Open Schools and Open Colleges: an international historical perspective on their institutional development and a case study of such development in Pakistan

Dodds, Tony
Majeed, Zahid
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The National Extension College was set up in the UK 50 years ago as ‘a pilot project for an Open University’. The establishment of the UKOU nine years later is often seen as a sea-change in the international development of open and distance learning. Several decades of rapid expansion of tertiary-level followed, eclipsing existing pre-tertiary-level ODL, then usually known as correspondence education. Its international expansion was, however, equally dramatic. // In 1989, in India, the National Open School of India was established as an autonomous institution under the Ministry of Human Resources Development Between 1987 and 2000 several similar, parastatal ODL bodies were established in Malawi, Zambia, Botswana and Namibia, out of earlier national correspondence colleges. The expansion of Open Schools or Colleges has rivalled that of open universities in terms of number and of academic and government attention, especially under pressure to offer ‘education for all’ by 2015. // This paper first examines how open schooling has changed internationally over 50 years, in delivery media, administration and quality targets, and the causes and results of such changes in institutional development. It will identify some of the conditions for success of ODL at this level and indications of best practice. It will also suggest pitfalls in the path of such developments. It will look at different requirements for student support services for children, adolescents and adults. It will also tentatively look ahead. // The second half of the paper reviews, under similar sub-headings, the development of plans and pilot projects for pre-tertiary ODL for youth and adults, especially women and girls, launched by the Pakistan’s AIOU since 1974. This includes its recent decision to establish a national Open School. // Paper ID: 117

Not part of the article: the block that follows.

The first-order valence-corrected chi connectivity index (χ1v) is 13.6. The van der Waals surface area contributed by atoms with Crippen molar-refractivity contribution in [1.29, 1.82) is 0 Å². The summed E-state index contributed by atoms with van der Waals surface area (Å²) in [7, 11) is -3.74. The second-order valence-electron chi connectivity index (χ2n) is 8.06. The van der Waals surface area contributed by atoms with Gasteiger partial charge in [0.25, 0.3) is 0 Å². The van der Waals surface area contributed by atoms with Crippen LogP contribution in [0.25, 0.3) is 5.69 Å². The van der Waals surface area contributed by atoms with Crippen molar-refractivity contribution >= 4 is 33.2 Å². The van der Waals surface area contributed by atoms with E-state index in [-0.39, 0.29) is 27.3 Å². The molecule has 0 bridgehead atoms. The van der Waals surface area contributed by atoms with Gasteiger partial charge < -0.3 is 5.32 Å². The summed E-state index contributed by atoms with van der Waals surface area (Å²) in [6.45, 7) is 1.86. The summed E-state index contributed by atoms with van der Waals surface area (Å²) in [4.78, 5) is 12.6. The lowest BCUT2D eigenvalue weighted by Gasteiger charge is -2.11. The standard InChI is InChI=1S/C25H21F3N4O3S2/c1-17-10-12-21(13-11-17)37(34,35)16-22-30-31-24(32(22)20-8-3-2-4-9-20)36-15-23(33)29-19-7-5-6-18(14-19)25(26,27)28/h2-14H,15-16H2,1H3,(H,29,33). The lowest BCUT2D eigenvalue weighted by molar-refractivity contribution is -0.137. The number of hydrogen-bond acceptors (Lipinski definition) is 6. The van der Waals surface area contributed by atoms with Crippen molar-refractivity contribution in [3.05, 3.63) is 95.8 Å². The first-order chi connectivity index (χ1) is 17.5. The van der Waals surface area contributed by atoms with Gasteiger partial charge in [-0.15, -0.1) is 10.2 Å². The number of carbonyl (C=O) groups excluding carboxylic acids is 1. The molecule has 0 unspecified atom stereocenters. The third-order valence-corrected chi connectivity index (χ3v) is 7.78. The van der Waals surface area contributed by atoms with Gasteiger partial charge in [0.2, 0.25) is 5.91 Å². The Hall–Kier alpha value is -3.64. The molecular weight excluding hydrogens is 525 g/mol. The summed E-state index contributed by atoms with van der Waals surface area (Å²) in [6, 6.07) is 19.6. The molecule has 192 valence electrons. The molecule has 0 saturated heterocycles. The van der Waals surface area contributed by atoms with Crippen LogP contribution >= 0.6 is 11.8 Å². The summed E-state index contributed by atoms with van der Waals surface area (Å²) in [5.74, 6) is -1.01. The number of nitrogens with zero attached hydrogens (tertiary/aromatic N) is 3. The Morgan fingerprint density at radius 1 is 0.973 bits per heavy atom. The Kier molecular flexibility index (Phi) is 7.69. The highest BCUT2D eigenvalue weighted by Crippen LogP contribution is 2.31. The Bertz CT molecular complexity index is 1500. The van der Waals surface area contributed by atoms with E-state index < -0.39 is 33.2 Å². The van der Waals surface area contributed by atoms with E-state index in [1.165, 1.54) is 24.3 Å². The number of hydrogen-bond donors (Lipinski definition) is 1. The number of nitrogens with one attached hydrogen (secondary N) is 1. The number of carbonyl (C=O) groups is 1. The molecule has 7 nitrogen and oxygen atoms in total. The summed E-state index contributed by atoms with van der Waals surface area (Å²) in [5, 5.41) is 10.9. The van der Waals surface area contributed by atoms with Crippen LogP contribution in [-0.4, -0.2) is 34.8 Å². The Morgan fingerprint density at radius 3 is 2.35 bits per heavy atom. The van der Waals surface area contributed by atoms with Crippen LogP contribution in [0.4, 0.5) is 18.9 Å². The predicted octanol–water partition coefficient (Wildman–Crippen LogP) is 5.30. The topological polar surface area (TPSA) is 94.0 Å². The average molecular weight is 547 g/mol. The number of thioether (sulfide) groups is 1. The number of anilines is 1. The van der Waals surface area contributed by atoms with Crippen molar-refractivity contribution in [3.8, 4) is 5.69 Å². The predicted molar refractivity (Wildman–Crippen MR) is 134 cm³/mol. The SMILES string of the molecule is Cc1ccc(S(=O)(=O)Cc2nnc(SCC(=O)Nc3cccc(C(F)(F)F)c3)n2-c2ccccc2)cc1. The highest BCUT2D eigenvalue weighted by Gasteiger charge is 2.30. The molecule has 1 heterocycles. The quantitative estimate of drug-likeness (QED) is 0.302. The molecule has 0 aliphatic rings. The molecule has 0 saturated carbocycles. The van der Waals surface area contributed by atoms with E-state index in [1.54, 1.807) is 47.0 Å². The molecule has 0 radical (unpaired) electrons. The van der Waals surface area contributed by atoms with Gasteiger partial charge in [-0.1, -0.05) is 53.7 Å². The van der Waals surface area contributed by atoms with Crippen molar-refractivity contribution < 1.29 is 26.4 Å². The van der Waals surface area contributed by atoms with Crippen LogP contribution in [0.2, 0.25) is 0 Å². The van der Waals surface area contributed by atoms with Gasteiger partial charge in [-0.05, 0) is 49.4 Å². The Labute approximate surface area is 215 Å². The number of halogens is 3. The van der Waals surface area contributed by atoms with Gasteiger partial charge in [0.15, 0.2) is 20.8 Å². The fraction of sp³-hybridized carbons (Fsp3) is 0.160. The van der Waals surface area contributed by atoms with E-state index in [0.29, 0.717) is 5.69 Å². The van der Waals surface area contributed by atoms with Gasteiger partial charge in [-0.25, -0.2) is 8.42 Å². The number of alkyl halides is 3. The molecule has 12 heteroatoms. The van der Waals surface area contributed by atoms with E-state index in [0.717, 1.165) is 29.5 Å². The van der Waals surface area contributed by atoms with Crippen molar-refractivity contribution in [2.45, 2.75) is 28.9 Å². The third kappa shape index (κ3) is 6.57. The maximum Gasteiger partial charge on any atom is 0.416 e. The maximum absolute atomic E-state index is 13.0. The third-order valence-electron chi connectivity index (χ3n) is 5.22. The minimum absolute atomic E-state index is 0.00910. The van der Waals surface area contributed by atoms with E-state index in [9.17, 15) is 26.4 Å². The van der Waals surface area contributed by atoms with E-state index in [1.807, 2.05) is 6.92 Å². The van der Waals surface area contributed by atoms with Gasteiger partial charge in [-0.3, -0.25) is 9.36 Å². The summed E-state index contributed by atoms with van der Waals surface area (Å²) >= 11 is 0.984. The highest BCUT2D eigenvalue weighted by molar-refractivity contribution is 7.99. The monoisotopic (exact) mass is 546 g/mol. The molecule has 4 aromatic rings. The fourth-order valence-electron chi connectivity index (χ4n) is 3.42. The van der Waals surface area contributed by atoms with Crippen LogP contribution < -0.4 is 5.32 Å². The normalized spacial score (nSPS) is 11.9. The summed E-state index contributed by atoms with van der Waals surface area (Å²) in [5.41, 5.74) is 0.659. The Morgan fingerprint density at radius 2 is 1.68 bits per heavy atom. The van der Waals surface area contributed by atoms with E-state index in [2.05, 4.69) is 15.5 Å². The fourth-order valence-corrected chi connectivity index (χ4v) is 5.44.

Open Schooling, History, Institutional Development
Asia, Global